for i in range(2):
    m = data[i]['petroMag_r']
    z = data[i]['z']
    M = m - mu_z(z)

    # compute the luminosity function for the given subsample
    zbins, dist_z, err_z, Mbins, dist_M, err_M = \
        compute_luminosity_function(z, m, M, m_max, archive_files[i])

    #------------------------------------------------------------
    # First axes: plot the observed 2D distribution of (z, M)
    ax = fig.add_subplot(2, 2, 1 + 2 * i)
    H, xbins, ybins = np.histogram2d(z, M, bins=(np.linspace(0.08, 0.12, 31),
                                                 np.linspace(-23, -20, 41)))
    ax.imshow(H.T, origin='lower', aspect='auto',
              interpolation='nearest', cmap=plt.cm.binary,
              extent=(xbins[0], xbins[-1], ybins[0], ybins[-1]))

    # plot the cutoff curve
    zrange = np.linspace(0.07, 0.13, 100)
    Mmax = m_max - mu_z(zrange)
    ax.plot(zrange, Mmax, '-k')

    ax.text(0.95, 0.95, titles[i] + "\n$N = %i$" % len(z),
            ha='right', va='top',
            transform=ax.transAxes)

    ax.set_xlim(0.075, 0.125)
    ax.set_ylim(-22, -19.8)
    ax.set_xlabel('$z$')
    ax.set_ylabel('$M$')

    #------------------------------------------------------------
    # Second axes: plot the inferred 1D distribution in z
    ax2 = fig.add_subplot(2, 2, 2)
    factor = 0.08 ** 2 / (0.5 * (zbins[1:] + zbins[:-1])) ** 2
    ax2.errorbar(0.5 * (zbins[1:] + zbins[:-1]),
                 factor * dist_z, factor * err_z,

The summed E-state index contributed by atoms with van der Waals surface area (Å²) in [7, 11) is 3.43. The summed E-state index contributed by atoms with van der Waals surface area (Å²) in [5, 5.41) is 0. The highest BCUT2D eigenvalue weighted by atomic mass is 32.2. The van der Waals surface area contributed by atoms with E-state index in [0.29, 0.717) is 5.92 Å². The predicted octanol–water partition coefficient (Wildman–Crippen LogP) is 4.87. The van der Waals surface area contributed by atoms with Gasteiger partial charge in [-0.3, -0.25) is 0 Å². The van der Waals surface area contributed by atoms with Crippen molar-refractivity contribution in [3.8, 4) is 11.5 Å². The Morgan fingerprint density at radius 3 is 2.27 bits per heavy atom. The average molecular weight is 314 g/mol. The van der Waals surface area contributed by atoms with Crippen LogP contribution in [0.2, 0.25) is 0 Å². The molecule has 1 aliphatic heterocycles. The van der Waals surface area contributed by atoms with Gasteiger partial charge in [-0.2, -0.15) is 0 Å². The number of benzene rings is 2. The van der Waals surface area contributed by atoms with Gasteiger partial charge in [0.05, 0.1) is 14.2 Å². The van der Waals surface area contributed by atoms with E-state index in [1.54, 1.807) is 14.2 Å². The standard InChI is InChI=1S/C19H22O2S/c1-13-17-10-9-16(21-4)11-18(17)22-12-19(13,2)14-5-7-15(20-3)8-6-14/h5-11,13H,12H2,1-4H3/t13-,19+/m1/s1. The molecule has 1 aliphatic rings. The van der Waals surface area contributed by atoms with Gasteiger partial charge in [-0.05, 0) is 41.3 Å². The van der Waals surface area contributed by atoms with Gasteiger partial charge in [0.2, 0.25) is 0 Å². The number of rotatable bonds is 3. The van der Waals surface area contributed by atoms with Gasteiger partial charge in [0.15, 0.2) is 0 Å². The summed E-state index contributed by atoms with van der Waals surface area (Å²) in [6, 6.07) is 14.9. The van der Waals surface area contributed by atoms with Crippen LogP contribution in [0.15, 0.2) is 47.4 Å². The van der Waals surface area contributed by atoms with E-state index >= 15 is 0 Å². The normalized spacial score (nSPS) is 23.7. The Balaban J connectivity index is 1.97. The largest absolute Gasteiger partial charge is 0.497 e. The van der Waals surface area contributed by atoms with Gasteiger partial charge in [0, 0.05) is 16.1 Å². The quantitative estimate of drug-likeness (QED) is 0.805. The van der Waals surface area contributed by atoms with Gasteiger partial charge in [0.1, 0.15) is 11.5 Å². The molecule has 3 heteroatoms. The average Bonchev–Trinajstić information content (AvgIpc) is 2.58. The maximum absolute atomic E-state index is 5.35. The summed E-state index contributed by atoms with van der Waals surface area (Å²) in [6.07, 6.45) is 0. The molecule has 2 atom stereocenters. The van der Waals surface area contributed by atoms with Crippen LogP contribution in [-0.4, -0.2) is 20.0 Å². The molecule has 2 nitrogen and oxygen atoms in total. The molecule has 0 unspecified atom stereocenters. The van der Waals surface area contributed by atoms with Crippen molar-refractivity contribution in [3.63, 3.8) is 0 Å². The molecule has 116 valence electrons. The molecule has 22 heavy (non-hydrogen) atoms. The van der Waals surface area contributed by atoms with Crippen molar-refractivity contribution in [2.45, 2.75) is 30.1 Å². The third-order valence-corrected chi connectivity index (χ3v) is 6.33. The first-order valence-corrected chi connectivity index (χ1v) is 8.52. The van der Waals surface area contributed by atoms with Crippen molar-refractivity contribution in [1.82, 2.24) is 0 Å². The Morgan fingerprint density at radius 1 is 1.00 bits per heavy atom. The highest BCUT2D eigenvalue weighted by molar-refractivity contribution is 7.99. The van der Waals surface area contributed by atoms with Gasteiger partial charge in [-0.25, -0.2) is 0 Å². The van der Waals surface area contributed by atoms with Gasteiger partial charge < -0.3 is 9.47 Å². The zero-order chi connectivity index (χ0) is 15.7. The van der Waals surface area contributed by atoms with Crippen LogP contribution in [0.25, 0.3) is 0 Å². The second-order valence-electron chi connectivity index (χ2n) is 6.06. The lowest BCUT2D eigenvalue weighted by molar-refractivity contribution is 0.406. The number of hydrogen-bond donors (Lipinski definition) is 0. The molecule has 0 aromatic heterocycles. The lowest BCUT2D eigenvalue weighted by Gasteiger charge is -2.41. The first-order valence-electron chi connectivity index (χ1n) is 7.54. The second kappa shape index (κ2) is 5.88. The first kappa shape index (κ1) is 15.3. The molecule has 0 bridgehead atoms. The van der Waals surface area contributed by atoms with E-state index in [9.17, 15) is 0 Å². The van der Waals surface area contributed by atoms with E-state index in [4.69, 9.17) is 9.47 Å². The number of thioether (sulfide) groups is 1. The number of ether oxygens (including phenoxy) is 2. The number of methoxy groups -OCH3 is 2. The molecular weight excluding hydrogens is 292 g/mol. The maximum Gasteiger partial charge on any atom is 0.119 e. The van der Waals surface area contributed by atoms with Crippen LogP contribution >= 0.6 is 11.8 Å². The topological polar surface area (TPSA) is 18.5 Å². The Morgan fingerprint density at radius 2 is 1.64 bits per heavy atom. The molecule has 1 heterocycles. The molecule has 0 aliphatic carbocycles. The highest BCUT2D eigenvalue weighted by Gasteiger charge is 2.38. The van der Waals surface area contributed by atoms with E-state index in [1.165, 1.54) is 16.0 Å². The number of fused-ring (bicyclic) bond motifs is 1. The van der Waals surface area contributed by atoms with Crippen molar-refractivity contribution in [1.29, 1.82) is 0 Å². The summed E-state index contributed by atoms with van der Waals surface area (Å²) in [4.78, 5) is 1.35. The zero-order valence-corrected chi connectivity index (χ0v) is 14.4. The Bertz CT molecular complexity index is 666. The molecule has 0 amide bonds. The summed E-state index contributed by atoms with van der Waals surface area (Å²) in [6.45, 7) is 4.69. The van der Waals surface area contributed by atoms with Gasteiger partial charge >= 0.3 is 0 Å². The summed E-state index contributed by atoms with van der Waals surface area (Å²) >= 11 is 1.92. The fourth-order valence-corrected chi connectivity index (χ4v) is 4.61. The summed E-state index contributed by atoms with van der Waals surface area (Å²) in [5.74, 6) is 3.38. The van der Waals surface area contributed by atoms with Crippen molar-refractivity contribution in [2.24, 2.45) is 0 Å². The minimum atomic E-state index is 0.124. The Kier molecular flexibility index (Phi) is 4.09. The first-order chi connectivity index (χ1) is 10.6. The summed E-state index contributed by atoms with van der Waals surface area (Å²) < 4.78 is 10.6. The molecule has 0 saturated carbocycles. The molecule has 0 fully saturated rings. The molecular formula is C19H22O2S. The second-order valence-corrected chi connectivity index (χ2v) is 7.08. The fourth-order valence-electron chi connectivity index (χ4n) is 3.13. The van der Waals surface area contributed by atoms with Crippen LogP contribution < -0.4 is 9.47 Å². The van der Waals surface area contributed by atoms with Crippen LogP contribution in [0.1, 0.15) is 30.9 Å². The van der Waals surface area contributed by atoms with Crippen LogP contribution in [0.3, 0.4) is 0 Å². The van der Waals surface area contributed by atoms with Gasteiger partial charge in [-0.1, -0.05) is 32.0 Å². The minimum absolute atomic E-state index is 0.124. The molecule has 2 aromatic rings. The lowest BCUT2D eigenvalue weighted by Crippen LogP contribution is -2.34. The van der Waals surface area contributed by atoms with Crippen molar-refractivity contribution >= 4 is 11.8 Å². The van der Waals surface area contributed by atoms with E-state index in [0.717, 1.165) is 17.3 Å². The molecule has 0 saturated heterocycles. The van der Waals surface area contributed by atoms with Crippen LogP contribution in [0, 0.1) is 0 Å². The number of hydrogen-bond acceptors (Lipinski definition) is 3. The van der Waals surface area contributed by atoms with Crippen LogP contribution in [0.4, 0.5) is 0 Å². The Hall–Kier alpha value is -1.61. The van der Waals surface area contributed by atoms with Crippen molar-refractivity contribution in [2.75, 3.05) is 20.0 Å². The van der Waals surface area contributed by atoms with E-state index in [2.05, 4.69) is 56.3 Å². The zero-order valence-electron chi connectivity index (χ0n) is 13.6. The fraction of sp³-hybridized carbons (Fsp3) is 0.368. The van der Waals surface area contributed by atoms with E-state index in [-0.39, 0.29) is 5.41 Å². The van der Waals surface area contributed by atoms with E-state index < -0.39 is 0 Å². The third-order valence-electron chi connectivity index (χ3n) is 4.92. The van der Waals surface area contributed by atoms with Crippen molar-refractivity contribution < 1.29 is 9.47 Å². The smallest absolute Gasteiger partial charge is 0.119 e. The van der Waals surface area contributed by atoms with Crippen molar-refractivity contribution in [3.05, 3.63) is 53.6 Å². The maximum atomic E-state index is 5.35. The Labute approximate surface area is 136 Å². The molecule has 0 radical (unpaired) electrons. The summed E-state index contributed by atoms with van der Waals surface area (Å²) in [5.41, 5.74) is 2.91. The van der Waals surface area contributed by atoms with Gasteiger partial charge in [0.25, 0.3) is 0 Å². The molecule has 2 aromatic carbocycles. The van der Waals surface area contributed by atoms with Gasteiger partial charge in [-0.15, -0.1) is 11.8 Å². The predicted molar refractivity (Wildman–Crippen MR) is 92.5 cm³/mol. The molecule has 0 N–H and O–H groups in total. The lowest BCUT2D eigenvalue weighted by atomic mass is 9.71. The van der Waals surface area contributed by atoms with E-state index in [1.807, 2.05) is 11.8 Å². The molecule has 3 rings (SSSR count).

fmt='-k' + markers[i], ecolor='gray', lw=1, ms=4,
                 label=titles[i])

    #------------------------------------------------------------
    # Third axes: plot the inferred 1D distribution in M
    ax3 = fig.add_subplot(224, yscale='log')

    # truncate the bins so the plot looks better
    Mbins = Mbins[3:-1]
    dist_M = dist_M[3:-1]
    err_M = err_M[3:-1]

    ax3.errorbar(0.5 * (Mbins[1:] + Mbins[:-1]), dist_M, err_M,
                 fmt='-k' + markers[i], ecolor='gray', lw=1, ms=4,
                 label=titles[i])

#------------------------------------------------------------
# set labels and limits
ax2.legend(loc=1)
ax2.xaxis.set_major_locator(plt.MultipleLocator(0.01))
ax2.set_xlabel(r'$z$')
ax2.set_ylabel(r'$\rho(z) / [z / 0.08]^2$')
ax2.set_xlim(0.075, 0.125)
ax2.set_ylim(10, 25)

ax3.legend(loc=3)
ax3.xaxis.set_major_locator(plt.MultipleLocator(1.0))
ax3.set_xlabel(r'$M$')
ax3.set_ylabel(r'$\Phi(M)$')
ax3.set_xlim(-20, -23.5)
ax3.set_ylim(1E-5, 2)

plt.show()